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Report No. 88

10.22. Legislative reaction in Australia.-

This is the first development in Australia on the judicial side. But this is countered by the second noteworthy development in Australia, being a legislative reaction to the above decision in Sankey v. Whitlam. An example of this is the Evidence Amendment Act, 1982 passed for the Australian Northern Territory. This Act allows the Attorney-General to make a claim of privilege, if he considers that in the public interest certain documents or communications should not be released. If such a claim is made the court cannot admit those documents or communications in evidence. The Act covers relates to documents involving Ministers, Cabinet or the Executive Council, and communications between Federal and State Ministers. The above legislation was vehemently criticised by the opposition, in the course of discussion of the Bill in the legislature1.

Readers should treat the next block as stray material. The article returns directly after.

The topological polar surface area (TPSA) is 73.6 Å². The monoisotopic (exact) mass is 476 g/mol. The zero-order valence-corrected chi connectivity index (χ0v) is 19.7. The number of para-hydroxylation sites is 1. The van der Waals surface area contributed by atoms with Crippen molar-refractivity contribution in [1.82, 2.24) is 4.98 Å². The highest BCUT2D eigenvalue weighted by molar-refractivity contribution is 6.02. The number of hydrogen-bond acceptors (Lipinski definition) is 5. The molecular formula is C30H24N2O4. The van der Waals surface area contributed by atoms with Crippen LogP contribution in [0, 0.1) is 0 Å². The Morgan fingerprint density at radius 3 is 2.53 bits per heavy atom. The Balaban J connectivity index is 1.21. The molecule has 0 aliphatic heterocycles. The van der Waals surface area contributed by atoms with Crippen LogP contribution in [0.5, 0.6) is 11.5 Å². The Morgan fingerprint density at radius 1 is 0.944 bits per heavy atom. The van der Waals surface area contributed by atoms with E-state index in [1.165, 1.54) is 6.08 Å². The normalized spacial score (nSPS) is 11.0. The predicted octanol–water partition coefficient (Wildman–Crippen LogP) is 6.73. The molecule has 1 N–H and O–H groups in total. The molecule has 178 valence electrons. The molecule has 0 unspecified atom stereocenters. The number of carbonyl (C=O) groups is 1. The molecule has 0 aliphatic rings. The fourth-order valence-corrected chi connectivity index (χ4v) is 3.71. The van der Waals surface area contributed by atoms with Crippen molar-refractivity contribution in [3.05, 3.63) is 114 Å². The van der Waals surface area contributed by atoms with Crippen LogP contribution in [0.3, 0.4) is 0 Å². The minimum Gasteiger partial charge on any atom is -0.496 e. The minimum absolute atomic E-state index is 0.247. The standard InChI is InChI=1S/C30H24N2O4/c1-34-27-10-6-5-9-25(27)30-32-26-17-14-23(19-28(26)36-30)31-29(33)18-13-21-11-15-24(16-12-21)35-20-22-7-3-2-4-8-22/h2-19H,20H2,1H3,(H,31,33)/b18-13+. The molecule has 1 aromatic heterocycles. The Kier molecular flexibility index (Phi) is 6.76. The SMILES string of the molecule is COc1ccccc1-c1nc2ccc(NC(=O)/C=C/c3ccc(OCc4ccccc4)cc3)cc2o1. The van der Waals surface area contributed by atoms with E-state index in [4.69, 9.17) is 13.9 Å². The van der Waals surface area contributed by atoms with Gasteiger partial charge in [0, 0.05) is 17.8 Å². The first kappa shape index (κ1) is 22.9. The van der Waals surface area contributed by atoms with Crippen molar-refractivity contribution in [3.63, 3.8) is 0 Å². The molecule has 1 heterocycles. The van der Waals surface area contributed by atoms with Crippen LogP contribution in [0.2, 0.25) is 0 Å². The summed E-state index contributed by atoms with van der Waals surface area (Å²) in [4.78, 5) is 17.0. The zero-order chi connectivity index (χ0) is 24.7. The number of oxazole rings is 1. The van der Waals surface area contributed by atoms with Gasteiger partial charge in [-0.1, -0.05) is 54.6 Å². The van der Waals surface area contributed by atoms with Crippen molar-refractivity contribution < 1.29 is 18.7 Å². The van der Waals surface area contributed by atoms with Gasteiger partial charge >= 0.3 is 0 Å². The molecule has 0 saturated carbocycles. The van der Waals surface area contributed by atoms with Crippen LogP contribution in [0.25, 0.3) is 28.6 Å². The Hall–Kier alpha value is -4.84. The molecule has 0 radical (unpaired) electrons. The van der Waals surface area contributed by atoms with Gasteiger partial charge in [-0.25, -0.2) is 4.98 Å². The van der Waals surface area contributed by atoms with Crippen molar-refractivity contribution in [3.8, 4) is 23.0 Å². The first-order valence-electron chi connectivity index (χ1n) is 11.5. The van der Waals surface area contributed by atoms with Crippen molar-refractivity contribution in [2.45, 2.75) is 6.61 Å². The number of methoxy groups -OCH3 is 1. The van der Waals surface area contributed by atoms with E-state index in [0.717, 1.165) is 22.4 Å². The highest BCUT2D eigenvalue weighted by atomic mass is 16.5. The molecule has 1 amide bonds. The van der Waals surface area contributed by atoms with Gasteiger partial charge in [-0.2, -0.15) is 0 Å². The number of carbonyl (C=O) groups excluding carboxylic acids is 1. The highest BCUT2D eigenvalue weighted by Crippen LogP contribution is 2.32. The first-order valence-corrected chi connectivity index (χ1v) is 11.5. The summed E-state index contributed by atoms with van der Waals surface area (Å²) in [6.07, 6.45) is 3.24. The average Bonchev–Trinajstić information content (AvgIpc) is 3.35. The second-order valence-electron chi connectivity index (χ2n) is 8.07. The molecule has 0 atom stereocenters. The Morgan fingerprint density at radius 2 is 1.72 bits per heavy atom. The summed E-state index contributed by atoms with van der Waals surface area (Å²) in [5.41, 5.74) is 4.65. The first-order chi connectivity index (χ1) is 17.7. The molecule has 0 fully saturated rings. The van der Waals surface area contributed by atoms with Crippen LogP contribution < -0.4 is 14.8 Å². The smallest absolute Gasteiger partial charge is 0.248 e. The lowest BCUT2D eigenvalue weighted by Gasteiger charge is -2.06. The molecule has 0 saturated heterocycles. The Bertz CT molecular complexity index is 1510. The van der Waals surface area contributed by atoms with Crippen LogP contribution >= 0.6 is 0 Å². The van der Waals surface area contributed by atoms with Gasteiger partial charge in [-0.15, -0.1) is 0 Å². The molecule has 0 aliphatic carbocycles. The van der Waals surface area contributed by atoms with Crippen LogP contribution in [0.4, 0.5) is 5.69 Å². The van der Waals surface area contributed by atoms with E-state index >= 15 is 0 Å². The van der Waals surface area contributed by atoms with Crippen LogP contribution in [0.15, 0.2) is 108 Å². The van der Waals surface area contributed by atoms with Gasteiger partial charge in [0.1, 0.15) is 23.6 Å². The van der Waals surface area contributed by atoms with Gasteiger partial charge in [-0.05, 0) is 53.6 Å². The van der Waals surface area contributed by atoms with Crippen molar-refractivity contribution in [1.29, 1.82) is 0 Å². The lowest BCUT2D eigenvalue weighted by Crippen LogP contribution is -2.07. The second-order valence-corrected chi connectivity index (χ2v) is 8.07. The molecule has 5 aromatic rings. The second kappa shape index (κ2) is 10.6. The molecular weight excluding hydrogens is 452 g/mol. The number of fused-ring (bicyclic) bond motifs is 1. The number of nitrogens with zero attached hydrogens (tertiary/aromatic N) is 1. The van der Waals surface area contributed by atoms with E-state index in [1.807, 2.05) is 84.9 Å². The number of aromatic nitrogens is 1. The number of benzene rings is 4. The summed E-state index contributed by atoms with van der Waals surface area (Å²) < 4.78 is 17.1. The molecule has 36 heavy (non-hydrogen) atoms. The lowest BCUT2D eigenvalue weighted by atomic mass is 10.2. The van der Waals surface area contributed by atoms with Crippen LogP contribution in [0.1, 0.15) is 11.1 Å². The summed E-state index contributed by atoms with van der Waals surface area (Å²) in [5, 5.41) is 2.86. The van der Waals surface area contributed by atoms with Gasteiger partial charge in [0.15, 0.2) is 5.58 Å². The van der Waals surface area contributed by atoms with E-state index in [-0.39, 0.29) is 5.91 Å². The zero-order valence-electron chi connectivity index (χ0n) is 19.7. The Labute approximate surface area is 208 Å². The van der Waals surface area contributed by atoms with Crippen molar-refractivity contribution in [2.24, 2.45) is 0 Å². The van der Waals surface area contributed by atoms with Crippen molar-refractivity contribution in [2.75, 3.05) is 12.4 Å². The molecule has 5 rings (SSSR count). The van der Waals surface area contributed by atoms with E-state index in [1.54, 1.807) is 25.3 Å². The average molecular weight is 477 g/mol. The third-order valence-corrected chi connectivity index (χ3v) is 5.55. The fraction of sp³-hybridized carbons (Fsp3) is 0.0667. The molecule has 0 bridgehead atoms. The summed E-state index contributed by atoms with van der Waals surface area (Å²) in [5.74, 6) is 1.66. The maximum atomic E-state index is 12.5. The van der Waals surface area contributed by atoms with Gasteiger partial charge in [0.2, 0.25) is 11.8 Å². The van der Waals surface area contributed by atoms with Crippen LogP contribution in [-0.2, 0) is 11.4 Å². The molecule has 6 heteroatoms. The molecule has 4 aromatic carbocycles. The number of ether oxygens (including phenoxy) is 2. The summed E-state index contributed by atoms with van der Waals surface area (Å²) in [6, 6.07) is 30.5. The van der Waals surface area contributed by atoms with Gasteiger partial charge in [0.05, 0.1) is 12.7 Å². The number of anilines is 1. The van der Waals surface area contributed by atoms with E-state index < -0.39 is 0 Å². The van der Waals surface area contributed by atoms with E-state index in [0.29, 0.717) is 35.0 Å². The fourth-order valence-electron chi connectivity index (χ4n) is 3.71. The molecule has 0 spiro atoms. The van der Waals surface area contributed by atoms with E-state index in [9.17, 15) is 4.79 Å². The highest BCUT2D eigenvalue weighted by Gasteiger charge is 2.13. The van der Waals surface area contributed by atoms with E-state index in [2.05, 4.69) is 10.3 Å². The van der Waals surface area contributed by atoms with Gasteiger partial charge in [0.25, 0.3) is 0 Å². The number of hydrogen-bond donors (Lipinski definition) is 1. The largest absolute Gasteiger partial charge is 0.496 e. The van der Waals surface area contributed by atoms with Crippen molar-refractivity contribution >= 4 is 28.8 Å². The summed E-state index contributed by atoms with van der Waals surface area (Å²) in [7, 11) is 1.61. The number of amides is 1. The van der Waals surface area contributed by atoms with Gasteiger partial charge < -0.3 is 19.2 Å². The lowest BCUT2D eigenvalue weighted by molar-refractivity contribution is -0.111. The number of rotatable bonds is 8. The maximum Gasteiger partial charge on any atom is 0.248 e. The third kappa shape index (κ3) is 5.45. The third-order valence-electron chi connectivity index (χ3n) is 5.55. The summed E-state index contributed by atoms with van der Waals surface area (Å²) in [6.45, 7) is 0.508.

1. Evidence Amendment Act, 1982 for the Australian Northern Territory. See (July 1982) 8 Commonwealth Legal Bulletin 890.

10.23. Incidentally, it may be of interest to mention that the Australian judgment in Sankey v. Whitlam has been cited in a decision of the House of Lords,1 apparently expressing agreement with its broad approach.

1. Burrnah Oil v. Bank of England, (1979) 3 WLR 722 (760) (Lord Scarman).

Governmental Privilege in Evidence - Sections 123, 124 and 162 of the Indian Evidence Act, 1872 and Articles 74 and 163 of the Constitution Back

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